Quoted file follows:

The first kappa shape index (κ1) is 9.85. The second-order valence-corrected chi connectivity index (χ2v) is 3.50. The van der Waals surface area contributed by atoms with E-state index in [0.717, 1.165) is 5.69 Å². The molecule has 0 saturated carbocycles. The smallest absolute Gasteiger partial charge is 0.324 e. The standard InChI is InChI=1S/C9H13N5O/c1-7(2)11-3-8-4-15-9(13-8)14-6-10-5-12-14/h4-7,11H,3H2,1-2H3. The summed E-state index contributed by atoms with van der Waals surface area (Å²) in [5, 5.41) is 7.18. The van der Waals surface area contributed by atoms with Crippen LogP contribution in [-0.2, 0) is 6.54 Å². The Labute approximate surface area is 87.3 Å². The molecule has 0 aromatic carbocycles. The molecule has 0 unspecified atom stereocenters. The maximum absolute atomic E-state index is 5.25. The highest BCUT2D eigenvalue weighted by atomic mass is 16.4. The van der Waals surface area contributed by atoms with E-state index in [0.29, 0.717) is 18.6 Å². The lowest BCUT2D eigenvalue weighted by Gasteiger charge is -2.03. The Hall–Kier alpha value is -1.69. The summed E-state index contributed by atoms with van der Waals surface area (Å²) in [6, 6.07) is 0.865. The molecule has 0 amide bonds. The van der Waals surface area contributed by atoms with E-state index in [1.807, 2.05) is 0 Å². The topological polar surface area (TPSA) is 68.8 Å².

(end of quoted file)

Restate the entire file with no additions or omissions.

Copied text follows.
The first kappa shape index (κ1) is 9.85. The second-order valence-corrected chi connectivity index (χ2v) is 3.50. The van der Waals surface area contributed by atoms with E-state index in [0.717, 1.165) is 5.69 Å². The molecule has 0 saturated carbocycles. The smallest absolute Gasteiger partial charge is 0.324 e. The standard InChI is InChI=1S/C9H13N5O/c1-7(2)11-3-8-4-15-9(13-8)14-6-10-5-12-14/h4-7,11H,3H2,1-2H3. The summed E-state index contributed by atoms with van der Waals surface area (Å²) in [5, 5.41) is 7.18. The van der Waals surface area contributed by atoms with Crippen LogP contribution in [-0.2, 0) is 6.54 Å². The Labute approximate surface area is 87.3 Å². The molecule has 0 aromatic carbocycles. The molecule has 0 unspecified atom stereocenters. The maximum absolute atomic E-state index is 5.25. The highest BCUT2D eigenvalue weighted by atomic mass is 16.4. The van der Waals surface area contributed by atoms with E-state index in [0.29, 0.717) is 18.6 Å². The lowest BCUT2D eigenvalue weighted by Gasteiger charge is -2.03. The Hall–Kier alpha value is -1.69. The summed E-state index contributed by atoms with van der Waals surface area (Å²) in [6, 6.07) is 0.865. The molecule has 0 amide bonds. The van der Waals surface area contributed by atoms with E-state index in [1.807, 2.05) is 0 Å². The topological polar surface area (TPSA) is 68.8 Å².